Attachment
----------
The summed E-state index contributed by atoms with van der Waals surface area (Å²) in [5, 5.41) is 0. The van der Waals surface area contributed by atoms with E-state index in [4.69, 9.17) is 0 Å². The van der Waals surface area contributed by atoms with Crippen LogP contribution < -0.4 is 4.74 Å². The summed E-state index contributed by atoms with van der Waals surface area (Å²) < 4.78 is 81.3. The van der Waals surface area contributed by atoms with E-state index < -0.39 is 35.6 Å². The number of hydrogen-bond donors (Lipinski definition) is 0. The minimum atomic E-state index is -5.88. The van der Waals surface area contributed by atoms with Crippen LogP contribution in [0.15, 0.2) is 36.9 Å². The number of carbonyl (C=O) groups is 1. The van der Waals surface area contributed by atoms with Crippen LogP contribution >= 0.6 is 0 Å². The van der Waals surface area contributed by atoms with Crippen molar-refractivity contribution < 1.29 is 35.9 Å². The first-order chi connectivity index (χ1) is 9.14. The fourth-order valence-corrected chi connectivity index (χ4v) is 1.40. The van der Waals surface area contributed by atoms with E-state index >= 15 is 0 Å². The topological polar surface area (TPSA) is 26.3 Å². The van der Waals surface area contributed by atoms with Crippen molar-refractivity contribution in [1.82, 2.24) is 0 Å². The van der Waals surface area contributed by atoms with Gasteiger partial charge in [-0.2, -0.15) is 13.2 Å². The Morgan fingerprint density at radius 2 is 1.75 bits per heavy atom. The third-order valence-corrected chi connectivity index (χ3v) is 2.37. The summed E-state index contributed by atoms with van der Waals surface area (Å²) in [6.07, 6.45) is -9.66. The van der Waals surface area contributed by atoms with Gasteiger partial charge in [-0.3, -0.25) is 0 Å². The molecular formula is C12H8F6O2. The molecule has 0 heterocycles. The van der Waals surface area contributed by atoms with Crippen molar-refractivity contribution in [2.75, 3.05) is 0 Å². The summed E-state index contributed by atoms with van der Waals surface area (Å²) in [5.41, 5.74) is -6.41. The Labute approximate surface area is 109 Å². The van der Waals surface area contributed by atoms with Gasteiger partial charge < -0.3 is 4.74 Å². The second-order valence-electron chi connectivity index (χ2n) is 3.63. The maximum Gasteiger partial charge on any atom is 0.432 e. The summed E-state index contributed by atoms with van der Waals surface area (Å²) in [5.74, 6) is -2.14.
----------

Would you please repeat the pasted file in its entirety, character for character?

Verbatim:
The summed E-state index contributed by atoms with van der Waals surface area (Å²) in [5, 5.41) is 0. The van der Waals surface area contributed by atoms with E-state index in [4.69, 9.17) is 0 Å². The van der Waals surface area contributed by atoms with Crippen LogP contribution < -0.4 is 4.74 Å². The summed E-state index contributed by atoms with van der Waals surface area (Å²) < 4.78 is 81.3. The van der Waals surface area contributed by atoms with E-state index < -0.39 is 35.6 Å². The number of hydrogen-bond donors (Lipinski definition) is 0. The minimum atomic E-state index is -5.88. The van der Waals surface area contributed by atoms with Crippen LogP contribution in [0.15, 0.2) is 36.9 Å². The number of carbonyl (C=O) groups is 1. The van der Waals surface area contributed by atoms with Crippen LogP contribution >= 0.6 is 0 Å². The van der Waals surface area contributed by atoms with Crippen molar-refractivity contribution < 1.29 is 35.9 Å². The first-order chi connectivity index (χ1) is 9.14. The fourth-order valence-corrected chi connectivity index (χ4v) is 1.40. The van der Waals surface area contributed by atoms with E-state index >= 15 is 0 Å². The topological polar surface area (TPSA) is 26.3 Å². The van der Waals surface area contributed by atoms with Crippen molar-refractivity contribution in [1.82, 2.24) is 0 Å². The van der Waals surface area contributed by atoms with Gasteiger partial charge in [-0.2, -0.15) is 13.2 Å². The Morgan fingerprint density at radius 2 is 1.75 bits per heavy atom. The third-order valence-corrected chi connectivity index (χ3v) is 2.37. The summed E-state index contributed by atoms with van der Waals surface area (Å²) in [6.07, 6.45) is -9.66. The van der Waals surface area contributed by atoms with Gasteiger partial charge in [-0.3, -0.25) is 0 Å². The molecular formula is C12H8F6O2. The molecule has 0 heterocycles. The van der Waals surface area contributed by atoms with Crippen molar-refractivity contribution in [2.75, 3.05) is 0 Å². The summed E-state index contributed by atoms with van der Waals surface area (Å²) in [5.41, 5.74) is -6.41. The Labute approximate surface area is 109 Å². The van der Waals surface area contributed by atoms with Gasteiger partial charge < -0.3 is 4.74 Å². The second-order valence-electron chi connectivity index (χ2n) is 3.63. The maximum Gasteiger partial charge on any atom is 0.432 e. The summed E-state index contributed by atoms with van der Waals surface area (Å²) in [5.74, 6) is -2.14.